Her Majesty went on to say: “But there is another tradition in this country which gives me confidence for the future. That is the tradition of service. The willingness to ‘honour one another and seek the common good’ transcends social change”. Over the last three years, the periscope over our people and nation shows a divergence from what Her Majesty can see over her nation. In Nigeria, our common good is regional or creed based. Our leaders talk about ‘good appointments’, ‘juicy ministries’, ‘Shariah’, ‘Settlements’, ‘Marginalisation’ ‘South-South Presidency’, ‘Igbo Presidency’.etc. All of the preceding terminologies in our lexicon are emotive and are excrescent of a set of corrupt leaders whose pecuniary interest underscores each concept.

It is herein that the clear blue sea separates our nation and it ought no to be so. Her Majesty’s words: “Over these 50 years on visits up and down this country I have seen at first hand and met so many people who are dedicating themselves quietly and selflessly to the service of others. I would particularly pay tribute to the young men and women of our Armed Forces who give such professional service to this country often in most demanding and dangerous circumstances. They have my respect and admiration. I also wish to express my gratitude for the work of those in the public service more widely, here in Westminster or the corridors of Whitehall and town halls, as well as in our hospitals and schools, in the police and emergency services”.

Well then, our civil service and members of the Nigerian Armed Forces? These two bodies are the bastions of any nation. In our case, a look at this report indicts any civil service, be it a Banana Republic or not: Top government officials and retired public servants including the Secretary to the Federal Government, the Accountant General of the Federation (AGF) and retired Permanent Secretaries yesterday literally removed the bureaucratic guards over their mouths and revealed how pubic service accountants perpetrate corruption and how the scourge can be curbed.

Disturbed by the general perception that public sector accountants aid and abet corruption, the Federal Government approved a weekend retreat for top civil servants at the Abuja Sheraton Hotel where the frank talks emerged. In his welcome address, the AGF, Mr. J. Kayode Naiyeju, declared that “there is no gainsaying that corruption is number one enemy of development and progress of any nation. As a cankerworm, when it eats into the fabric of any society, it retards both social and economic development and distorts political programmes. By definition, Nigeria is not an exception.”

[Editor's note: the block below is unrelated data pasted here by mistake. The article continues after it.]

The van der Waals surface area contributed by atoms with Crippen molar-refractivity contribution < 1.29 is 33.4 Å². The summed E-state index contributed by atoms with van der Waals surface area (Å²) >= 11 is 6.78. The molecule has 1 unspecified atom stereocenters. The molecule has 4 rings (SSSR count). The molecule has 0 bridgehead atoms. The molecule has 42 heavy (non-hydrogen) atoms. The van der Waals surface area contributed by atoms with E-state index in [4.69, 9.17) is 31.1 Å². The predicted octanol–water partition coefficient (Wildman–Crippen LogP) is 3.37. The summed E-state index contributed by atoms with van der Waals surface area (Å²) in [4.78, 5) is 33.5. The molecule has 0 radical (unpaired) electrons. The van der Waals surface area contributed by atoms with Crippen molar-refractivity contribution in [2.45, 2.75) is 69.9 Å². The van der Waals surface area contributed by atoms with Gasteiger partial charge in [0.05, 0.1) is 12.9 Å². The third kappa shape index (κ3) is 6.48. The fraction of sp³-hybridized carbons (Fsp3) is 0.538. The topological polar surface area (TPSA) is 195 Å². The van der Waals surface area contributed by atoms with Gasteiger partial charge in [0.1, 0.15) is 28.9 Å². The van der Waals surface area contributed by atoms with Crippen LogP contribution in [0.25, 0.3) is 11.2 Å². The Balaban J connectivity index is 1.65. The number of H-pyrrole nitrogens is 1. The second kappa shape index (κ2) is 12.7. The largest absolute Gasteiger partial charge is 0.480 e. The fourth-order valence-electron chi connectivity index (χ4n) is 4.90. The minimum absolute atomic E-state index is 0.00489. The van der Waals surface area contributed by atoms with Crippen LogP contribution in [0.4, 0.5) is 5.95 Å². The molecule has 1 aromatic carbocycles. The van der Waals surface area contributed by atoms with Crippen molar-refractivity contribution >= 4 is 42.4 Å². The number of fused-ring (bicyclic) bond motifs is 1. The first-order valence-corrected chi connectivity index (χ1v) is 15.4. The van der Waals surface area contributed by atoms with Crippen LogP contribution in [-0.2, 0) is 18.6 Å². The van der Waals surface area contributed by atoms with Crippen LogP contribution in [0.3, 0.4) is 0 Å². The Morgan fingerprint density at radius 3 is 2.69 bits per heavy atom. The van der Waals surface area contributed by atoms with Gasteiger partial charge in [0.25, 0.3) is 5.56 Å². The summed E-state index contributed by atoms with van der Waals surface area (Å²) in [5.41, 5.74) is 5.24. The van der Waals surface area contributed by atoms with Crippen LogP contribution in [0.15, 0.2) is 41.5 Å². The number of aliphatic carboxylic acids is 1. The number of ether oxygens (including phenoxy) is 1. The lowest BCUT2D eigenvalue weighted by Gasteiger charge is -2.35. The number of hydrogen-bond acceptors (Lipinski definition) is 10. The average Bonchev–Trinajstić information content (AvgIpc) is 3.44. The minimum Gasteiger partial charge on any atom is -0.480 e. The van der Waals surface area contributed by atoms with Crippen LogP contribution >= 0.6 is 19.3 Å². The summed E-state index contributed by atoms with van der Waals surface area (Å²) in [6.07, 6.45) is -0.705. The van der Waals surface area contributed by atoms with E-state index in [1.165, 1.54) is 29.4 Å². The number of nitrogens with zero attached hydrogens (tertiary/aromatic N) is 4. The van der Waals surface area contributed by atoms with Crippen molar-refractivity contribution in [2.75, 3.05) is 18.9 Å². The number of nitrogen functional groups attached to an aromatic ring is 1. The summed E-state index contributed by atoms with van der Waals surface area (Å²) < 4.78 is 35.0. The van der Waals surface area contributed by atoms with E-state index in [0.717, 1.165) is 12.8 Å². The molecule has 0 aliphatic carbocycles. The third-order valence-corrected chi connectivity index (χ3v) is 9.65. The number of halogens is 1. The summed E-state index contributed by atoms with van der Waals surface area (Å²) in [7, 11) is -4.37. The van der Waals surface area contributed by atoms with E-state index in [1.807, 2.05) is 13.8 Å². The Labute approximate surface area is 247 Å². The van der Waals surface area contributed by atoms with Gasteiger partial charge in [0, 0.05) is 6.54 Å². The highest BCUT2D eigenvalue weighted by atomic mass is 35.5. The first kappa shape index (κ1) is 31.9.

Mr. Naiyeju, who noted that corruption is not just a simple act of giving and receiving bribes, said the scourge includes following:

  • Use of one’s office for pecuniary advantage;
  • Gratification peddling;
  • Insincerity in advice with the aim of gaining advantage;
  • Less than a full day’s job for a full day’s pay.

The Secretary to the Government of the Federation, who was also represented by Mr. David Oyegun, Permanent Secretary (G.S.O.) in the SGF’s office, noted that “public comments on financial dealings with government vary but more often than not, they are uncomplimentary”. The SGF said that “we often hear of such allegations as:

  • Missing files that resurface immediately the desk officer is settled;
  • Slow moving files that get through the desk of officers once the interested parties have compromised themselves”.

He regretted that “it is very sad to hear of situations where officers expect or demand gratifications in various forms before they pay colleagues even their leave allowances, duty tour allowances or gratuities”.

Ekaette revealed further one of the ways accountants perpetrate evil in the service when he said that” even the remittance or release of statutory allocations to states and local governments is bedevilled by bureaucracy and unnecessary delays until fees are paid.”